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Are Hydrogen Hubs The Future of Clean Energy? It’s Not a Clear Answer.

The United States Department of Energy has announced that, in an attempt to increase national clean energy sources, it is allocating nearly $7 billion to establish a network of hydrogen hubs across the United States. Hydrogen hubs are a cluster of machines that will produce and store hydrogen, an emerging form of energy production. Out of the seven hydrogen hubs that the government is funding, only two are completely relying on clean energy. The others will use a mixture of renewable energy, nuclear power, and natural gas.

Three hydrogen tanks labeled "HYDROGEN H2" on a green field with wind turbines and solar panels, with blue sky.
Hydrogen plants can be powered by clean energy, but many aren't. (Vanit Janthra/iStock via E&E News)

These hubs are focusing on “green hydrogen” — hydrogen made by splitting water, which requires a lot of electricity and water. Hydrogen, unlike fossil fuels, does not produce greenhouse emissions. The Department of Energy theorizes that using these hydrogen hubs will reduce enough emissions equivalent to removing 5.5 million cars from the road. Not only is hydrogen easy to store and transport, but it can also decarbonize a lot of sectors that are heavily reliant on fossil fuels, like the production of steel.

While researchers predict that green hydrogen could support almost 24 percent of global energy by 2050, many climate scientists are skeptical of its benefits over 96 percent of hydrogen is currently produced using fossil fuels, even though carbon-free energy is sufficient. Scientists are worried that fossil fuel companies will take advantage of hydrogens’ growing popularity by attempting to produce them with fossil fuels.

Studies have also shown that hydrogen energy has been much less efficient in heating homes and powering vehicles when compared to fossil fuel energy. Therefore, many scientists are worried about “greenwashing,” as they believe this huge allocation of funding misleads the general population into thinking hydrogen can effectively replace fossil fuels without any environmental or lifestyle changes.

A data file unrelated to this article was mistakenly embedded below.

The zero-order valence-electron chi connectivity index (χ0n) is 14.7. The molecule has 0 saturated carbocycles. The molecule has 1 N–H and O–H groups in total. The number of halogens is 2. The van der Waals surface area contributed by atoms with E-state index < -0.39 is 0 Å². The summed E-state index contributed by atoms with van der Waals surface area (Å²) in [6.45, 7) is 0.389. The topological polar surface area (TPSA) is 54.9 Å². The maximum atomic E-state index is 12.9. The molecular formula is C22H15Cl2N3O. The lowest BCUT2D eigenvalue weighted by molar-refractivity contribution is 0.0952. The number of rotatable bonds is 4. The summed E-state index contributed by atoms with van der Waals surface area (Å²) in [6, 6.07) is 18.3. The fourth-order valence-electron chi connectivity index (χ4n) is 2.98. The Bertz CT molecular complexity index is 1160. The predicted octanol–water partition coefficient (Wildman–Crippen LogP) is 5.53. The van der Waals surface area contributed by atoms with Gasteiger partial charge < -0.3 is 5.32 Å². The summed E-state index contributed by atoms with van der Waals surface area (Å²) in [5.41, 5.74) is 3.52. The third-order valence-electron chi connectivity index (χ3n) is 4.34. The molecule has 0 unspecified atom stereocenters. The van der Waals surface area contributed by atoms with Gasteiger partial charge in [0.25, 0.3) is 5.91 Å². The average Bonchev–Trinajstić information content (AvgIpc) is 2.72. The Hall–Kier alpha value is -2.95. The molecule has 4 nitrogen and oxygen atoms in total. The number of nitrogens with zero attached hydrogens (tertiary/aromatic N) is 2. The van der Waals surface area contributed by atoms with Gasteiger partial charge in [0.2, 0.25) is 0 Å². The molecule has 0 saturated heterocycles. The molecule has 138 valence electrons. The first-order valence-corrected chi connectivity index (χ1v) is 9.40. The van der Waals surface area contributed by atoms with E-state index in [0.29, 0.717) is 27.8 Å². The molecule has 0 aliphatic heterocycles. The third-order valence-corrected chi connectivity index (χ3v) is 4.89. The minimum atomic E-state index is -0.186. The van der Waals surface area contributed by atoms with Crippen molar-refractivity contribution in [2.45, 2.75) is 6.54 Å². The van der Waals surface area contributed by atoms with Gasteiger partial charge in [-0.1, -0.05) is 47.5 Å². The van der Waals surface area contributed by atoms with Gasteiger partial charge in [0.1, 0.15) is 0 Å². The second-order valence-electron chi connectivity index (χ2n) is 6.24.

Furthermore, hydrogen production is water-intensive, meaning that even if scientists use renewable energy to produce the hydrogen, it still requires a huge amount of water in order to manufacture it. In drought-ridden regions, hydrogen will not become a viable option, even though many of those areas also have the highest renewable energy potential on the planet.

Many advocates maintain that the Biden Administration should impose strict regulations to ensure that fossil-fuel hydrogen projects are not funded by the Department of Energy. Instead, they believe that money should go to clean, renewable energy projects.

Ultimately, before we can decide whether or not hydrogen hubs could be a major source of clean energy, the role of water and how it takes part in the function of hydrogen hubs need to be examined further. Until we find out if hydrogen hubs are a feasible and practical option for most countries, we cannot determine their impact on our future as a planet. For now, the question still remains, will hydrogen hubs be the key to making the switch from fossil fuels to clean energy?

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Woods, Philip, Heriberto Bustamante, and Kondo Francois Aguey-Zinsou. 2022. “The Hydrogen Economy - Where Is the Water?” Energy Nexus. Elsevier. July 28.

Noor, Dharna. 2023. “Biden Administration to Award $7BN in Grants to Create Us ‘Hydrogen Hubs.’” The Guardian. October 13.

“Regional Clean Hydrogen Hubs.” 2023. US Department of Energy. Accessed October 31.

Clifford, Catherine. 2023. “Why Some of the ‘clean’ Hydrogen Hubs in the U.S. Plan to Use Natural Gas, a Fossil Fuel.” CNBC. October 31.

“Our Vision for Hydrogen in the US.” 2023a. Hydrogen Hub | National Grid Group. Accessed October 31.

DeLorenzo, Lauren. 2021. “Additional $150 Million for Regional Hydrogen Hubs.” Energy Magazine. September 20.


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